Recently, Caroline Lucas MP put forward the Climate and Ecological Emergency Bill, with the support of Extinction Rebellion and other campaign groups. I totally support urgent action on the climate emergency as I have repeatedly outlined but I’m afraid this Bill doesn’t represent anything other than a statement of intent – it will never be debated or face a vote in the House of Commons so, whilst a tool to highlight the issue, it does not represent meaningful action as has been suggested around the campaign.
Firstly, regarding the issue itself. Nobody can look at the flash floods, deadly landslides and wildfires over recent years and doubt that catastrophic climate breakdown is already beginning, and can get a lot worse. I was proud that the Labour Party helped champion Parliament’s declaration of an environmental and climate emergency last May, and am deeply disappointed that the Conservative Government is failing to rise to the challenge. While the Government maintains a rhetorical commitment to a ‘green economy’, its own advisory group (the Committee on Climate Change) has demonstrated that Government policy is nowhere near enough to achieve a zero-carbon economy by 2050, let alone earlier.
Confronted by this unfolding emergency, I am clear that 2050 is too late for the UK to end its contribution to climate breakdown and runaway global heating. According to the UN, we have less than ten years left to avoid the worst impacts of catastrophic climate change. Our Government must act with far greater urgency and ambition. I am determined that the UK must show global leadership on this issue, and that starts with ambitious action at home. I believe we should aim to achieve the substantial majority of our emissions reductions by 2030 and that we need to do so through a world-leading Green New Deal.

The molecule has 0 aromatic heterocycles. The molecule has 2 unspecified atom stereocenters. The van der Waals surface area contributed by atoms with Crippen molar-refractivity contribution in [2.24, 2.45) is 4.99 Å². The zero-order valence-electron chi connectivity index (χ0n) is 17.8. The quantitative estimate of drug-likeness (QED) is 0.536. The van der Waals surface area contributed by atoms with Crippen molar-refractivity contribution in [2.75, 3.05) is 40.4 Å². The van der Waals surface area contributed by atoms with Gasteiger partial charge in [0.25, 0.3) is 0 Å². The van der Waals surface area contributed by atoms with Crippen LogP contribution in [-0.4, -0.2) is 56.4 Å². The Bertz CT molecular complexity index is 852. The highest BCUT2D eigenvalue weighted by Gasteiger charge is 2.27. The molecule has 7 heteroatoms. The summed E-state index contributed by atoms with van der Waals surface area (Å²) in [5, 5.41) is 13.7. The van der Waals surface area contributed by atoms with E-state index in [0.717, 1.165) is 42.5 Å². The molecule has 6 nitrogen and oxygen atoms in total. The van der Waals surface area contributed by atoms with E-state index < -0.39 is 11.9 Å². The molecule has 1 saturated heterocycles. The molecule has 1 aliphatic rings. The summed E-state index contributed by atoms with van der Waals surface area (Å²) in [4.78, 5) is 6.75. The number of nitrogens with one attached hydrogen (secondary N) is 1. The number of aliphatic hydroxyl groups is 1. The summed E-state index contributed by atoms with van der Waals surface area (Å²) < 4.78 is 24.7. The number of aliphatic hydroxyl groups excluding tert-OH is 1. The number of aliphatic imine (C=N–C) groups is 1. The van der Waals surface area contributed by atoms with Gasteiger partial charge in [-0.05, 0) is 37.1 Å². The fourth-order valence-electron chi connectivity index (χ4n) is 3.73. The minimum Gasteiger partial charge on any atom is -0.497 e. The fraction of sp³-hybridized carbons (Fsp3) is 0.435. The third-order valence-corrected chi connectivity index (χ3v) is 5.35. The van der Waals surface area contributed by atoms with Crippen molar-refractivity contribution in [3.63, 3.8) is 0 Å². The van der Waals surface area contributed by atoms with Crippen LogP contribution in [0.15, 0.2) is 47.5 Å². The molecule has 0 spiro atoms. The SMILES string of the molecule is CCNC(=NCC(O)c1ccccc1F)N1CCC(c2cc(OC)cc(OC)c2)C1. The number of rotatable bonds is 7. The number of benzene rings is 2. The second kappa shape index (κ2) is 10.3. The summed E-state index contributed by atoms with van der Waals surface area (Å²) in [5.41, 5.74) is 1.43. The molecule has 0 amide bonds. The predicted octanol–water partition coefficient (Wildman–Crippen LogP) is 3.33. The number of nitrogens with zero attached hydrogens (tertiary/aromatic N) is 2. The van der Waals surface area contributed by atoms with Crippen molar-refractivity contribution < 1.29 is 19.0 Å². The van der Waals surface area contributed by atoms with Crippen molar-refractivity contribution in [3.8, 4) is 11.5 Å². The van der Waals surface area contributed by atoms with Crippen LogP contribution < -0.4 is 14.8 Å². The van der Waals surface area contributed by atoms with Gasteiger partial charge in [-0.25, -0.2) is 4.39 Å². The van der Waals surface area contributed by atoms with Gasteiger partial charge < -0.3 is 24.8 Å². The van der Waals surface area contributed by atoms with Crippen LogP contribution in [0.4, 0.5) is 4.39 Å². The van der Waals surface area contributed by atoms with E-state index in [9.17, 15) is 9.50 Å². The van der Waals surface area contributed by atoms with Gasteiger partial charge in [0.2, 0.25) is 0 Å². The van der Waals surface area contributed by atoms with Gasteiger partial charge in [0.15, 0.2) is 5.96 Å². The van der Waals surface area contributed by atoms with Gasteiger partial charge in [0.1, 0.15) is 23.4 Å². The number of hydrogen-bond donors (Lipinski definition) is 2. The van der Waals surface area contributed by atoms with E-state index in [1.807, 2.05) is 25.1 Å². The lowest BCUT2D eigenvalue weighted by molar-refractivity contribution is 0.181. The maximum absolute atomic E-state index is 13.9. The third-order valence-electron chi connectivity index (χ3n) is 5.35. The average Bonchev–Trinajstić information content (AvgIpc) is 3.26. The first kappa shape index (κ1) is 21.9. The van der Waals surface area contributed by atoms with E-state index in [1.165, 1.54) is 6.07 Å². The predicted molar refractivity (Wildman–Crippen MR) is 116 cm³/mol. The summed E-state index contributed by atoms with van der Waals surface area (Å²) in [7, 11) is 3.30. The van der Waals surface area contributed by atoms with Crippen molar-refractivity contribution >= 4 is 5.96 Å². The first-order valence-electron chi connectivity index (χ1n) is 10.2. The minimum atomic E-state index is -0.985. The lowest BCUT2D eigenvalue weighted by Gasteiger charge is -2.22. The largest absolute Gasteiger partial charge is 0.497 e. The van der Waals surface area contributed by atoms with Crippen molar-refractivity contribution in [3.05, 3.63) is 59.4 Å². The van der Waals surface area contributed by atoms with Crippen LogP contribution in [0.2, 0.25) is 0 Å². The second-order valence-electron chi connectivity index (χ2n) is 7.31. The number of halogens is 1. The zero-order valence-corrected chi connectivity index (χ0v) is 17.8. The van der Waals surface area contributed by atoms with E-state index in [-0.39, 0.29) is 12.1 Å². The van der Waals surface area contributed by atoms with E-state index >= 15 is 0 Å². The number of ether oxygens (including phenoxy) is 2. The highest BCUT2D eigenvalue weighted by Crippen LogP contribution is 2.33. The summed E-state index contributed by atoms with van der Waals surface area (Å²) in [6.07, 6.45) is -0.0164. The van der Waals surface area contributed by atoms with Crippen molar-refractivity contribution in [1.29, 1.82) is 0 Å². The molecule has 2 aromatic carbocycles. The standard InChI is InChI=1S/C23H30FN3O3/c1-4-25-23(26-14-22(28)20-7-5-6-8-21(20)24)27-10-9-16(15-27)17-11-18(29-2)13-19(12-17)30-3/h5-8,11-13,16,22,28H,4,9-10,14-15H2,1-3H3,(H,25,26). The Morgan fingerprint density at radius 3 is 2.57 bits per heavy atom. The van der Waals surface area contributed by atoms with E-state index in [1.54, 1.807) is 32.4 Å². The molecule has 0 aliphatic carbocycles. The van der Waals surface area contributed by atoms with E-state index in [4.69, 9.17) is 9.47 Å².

As such, I support many of the aims set out in the Climate and Ecological Emergency Bill. However, the bill has been tabled as a ‘Presentation Bill’, which is neither eligible for a debate nor a vote in Parliament. As a member of the Shadow Cabinet, I am bound by Parliamentary convention to avoid such instruments, which are ways for backbench MPs to have their say. Even so, I believe there are much more meaningful ways that we can challenge the Government in Parliament. I am working with the team in the Shadow Cabinet on plans that will include many of the principles laid out in this Bill in the widest possible consultation to build support across climate movement, trade unions, businesses and communities across the country.
More immediately, we are focused on the Government’s economic response to the coronavirus pandemic. The Government must seize this once-in-a-generation opportunity to rebuild our economy rapidly through a real green recovery. Seizing that opportunity, as other advanced economies are doing, requires more than rhetoric from Ministers, it requires a plan. We need that plan now so that we can invest in the green industries of the future, put people back to work in good, green jobs across the country, and support workers and communities as we make the transition to a low-carbon and socially-just economy. With a plan like that, we can raise our domestic climate ambition with a significantly enhanced 2030 emissions reduction target and demonstrate real leadership as the host of the COP26 climate conference in Glasgow next year.
I can assure you that I will continue to push for the above, and more widely for bold action to tackle the climate and ecological emergency at every opportunity.